There aren’t that many books on video games; I’ve probably read most of them. For a medium and industry that pulls in almost $100 billion, it’s still seen as little more than a casual diversion, with the stereotypical acne-ridden, foul-mouthed teenager as the target audience.
It makes Killing is Harmless – a book which tries to critically analyze a single game – all the more impressive. That there is so much to say about a single game (which itself only lasts the typical 8-9 hours for a first-person shooter nowadays) is testament to the strength and nuance of its message, and lends some credence to the idea that games can be more than simple recreations to pass the time.
The richness of the subject matter really comes from the entire shooter genre and its raise to prominence in the past decade of gaming. The game that KiH is analyzing is Spec Ops: The Line: a seemingly generic shooter that pits American troops against cliche foreign troops. The way that the game questions the motives of the player, how the story unfolds layers of complexity in the relationships between each side of the conflict as well as the civilians stuck in between, and the visceral effects it has on the in-game characters are unusual and uncomfortable; in part, because most games never try to ask these questions, but also because games provide an interactivity that pulls the discomfort just a bit closer.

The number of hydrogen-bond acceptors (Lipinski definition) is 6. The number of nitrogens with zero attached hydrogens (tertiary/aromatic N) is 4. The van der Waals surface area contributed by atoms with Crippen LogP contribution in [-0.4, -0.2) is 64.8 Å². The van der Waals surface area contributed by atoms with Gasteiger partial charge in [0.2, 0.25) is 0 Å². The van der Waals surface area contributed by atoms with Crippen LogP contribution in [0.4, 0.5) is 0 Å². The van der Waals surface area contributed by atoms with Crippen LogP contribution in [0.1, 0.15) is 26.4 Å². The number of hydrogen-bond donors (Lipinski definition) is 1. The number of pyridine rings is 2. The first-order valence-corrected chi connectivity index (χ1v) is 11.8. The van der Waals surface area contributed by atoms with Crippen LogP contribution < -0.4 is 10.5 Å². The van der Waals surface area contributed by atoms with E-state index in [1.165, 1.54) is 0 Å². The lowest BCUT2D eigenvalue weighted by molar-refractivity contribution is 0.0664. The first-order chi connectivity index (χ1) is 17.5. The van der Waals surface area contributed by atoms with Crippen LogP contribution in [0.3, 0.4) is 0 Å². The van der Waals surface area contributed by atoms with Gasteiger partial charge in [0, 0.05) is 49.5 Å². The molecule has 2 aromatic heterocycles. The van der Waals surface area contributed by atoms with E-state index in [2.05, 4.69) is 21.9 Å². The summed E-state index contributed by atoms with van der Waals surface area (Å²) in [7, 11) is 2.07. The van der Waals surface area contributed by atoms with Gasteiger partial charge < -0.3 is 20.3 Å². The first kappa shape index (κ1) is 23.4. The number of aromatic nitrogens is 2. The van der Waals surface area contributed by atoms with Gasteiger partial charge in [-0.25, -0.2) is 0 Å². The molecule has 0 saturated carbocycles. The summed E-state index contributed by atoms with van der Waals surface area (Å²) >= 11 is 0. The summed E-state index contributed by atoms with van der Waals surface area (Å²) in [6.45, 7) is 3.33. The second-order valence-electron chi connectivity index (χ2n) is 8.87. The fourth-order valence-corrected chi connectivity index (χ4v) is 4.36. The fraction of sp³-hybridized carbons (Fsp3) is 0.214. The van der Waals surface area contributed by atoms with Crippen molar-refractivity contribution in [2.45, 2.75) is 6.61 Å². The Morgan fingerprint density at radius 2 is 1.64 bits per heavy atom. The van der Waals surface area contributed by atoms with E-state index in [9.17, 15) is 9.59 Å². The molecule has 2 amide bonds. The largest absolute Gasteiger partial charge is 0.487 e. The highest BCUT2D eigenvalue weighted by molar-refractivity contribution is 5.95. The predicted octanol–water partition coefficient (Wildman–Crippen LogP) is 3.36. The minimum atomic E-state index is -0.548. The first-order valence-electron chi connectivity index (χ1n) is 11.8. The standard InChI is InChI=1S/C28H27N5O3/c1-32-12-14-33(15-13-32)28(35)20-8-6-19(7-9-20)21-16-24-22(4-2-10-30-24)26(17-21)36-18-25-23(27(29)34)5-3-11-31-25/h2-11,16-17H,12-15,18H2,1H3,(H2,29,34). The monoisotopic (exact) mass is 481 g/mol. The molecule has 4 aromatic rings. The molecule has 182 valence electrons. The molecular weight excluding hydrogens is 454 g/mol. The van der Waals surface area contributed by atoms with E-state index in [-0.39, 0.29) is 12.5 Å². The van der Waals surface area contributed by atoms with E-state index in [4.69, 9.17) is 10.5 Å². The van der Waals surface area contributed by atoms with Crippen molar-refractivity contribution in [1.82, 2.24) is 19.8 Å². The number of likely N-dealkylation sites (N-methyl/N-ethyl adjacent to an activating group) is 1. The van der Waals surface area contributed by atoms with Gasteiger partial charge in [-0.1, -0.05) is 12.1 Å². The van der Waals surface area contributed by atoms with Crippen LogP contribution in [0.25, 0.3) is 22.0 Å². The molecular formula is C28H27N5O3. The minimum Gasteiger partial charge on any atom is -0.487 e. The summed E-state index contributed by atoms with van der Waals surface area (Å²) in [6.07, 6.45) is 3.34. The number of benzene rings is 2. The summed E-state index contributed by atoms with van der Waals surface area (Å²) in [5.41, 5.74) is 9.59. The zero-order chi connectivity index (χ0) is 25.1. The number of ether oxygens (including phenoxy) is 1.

Are video games art? This is the question that keeps on getting asked, with the implication of cultural relevance and perhaps reverence if they can be put in the same categories as the Mona Lisa or the Godfather or the Lord of the Rings. What Killing is Harmless tries to accomplish that is games, at the very least, are a capable and unique medium of communication, and when used properly can invoke emotions and reactions differently than other media, which deserves analysis and dissection.
For a 30-year-old form of expression, that’s a good start.